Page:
The Islamic State terrorist organization announced Wednesday through its monthly online magazine that its militants have executed two foreign hostages from China and Norway.
In the newest edition of IS' online English-language magazine, Dabiq, the jihadi group published two photos of foreign hostages that it claims had been "executed after being abandoned by their kafir [infidel] nations and organizations."
The photos appeared on the second-to-last page of the magazine and featured 48-year-old Norwegian graduate student Ole Johan Grimsgaard-Ofstad and 50-year-old Beijing native Fan Jinghui, whom both appear to have been fatally shot in the head.
IS never explained when and how the two men were captured but announced their captivity in a previous edition of the magazine when the two men were pictured wearing yellow jumpsuits and labeled as prisoners "for sale."
Although it is unclear when the men were captured, The Associated Press reports that Grimsgaard-Ofstad's last Facebook post came on Jan. 24, which explained that he was in Idlib, Syria, on his way to the city of Hama.
Even though the murders of the two men have not been confirmed, Norway's Prime Minister Erna Solberg said during a press conference that there was no reason to doubt IS' claims that the men had been killed.
"It is painful for the family and the whole country," Solberg said.
Norway's Foreign Minister Borge Brende said at the same press conference that IS had previously sent photos showing how Grimsgaard-Ofstad "was harshly mistreated." Brende added that the militant group also demanded a ransom for his release.
"We do not pay ransom," Solberg asserted. "Even if it hurts, we should never let the terrorists win."
The Chinese government, although it didn't pay the ransom for Jinghui's release, claims it made "all-out efforts" to help rescue the former Beijing middle school teacher who is the first known Chinese national to be killed by IS.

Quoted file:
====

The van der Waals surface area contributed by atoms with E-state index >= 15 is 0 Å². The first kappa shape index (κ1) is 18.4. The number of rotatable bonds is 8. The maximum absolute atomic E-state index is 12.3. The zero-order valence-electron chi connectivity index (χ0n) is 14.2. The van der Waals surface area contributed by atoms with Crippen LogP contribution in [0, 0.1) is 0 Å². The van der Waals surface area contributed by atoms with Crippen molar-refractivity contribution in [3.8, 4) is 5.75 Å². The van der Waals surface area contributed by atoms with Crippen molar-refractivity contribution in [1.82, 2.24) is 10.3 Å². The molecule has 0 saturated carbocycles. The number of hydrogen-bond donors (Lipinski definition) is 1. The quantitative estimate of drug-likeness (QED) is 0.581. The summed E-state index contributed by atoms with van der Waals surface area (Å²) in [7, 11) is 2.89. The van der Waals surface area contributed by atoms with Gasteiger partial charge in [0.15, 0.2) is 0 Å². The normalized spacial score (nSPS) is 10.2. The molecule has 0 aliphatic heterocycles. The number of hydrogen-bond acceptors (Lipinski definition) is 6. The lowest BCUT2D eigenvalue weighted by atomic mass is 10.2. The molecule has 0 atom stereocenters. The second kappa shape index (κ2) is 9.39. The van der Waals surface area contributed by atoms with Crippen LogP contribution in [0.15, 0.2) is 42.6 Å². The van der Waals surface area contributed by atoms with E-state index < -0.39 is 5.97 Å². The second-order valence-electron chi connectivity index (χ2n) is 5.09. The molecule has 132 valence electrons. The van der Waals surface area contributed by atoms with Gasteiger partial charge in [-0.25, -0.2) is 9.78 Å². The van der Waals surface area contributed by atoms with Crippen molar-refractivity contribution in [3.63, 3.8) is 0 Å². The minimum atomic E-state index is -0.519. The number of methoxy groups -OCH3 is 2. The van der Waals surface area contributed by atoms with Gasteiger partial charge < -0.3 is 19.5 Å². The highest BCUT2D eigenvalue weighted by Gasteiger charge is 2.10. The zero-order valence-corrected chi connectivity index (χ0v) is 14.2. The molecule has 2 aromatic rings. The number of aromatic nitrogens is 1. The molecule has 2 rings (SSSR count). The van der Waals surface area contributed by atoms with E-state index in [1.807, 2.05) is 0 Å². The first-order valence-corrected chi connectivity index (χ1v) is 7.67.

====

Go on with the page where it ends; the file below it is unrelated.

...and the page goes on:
In a Thursday statement, China's Foreign Ministry issued a promise to hold IS accountable for killing one of their citizens.
"The Chinese government strongly condemns this inhuman action and will definitely hold the perpetrators accountable," the ministry's spokesman Hong Lei said in the statement. "Terrorism is the common enemy faced by all humanity. The Chinese government opposes all forms of terrorism and firmly cracks down on any violent and terrorist crime that challenges the baseline of human civilization. The Chinese side will continue to enhance counter-terrorism cooperation with the international community and safeguard world peace and tranquility."
The current edition of the Dabiq magazine, which is the the magazine's 12th issue, also features a picture of the explosive device that the militant group claims to have used to down the Russian Metrojet that crashed over Egypt's Sinai Peninsula last month and killed over 224 innocent people.
The image shows a can of Schweppes pineapple soda and what appear to be a detonator and switch. The photo also features the caption, "Image of the I.E.D. used to bring down the Russian airliner."
"A bomb was smuggled onto the airplane, leading to the deaths of 219 Russians and five other crusaders only a month after Russia's thoughtless decision," the magazine's foreword said, according to the Middle East Media Research Institute.
"Revenge was exacted upon those who felt safe in the cockpits of their jets," the magazine added.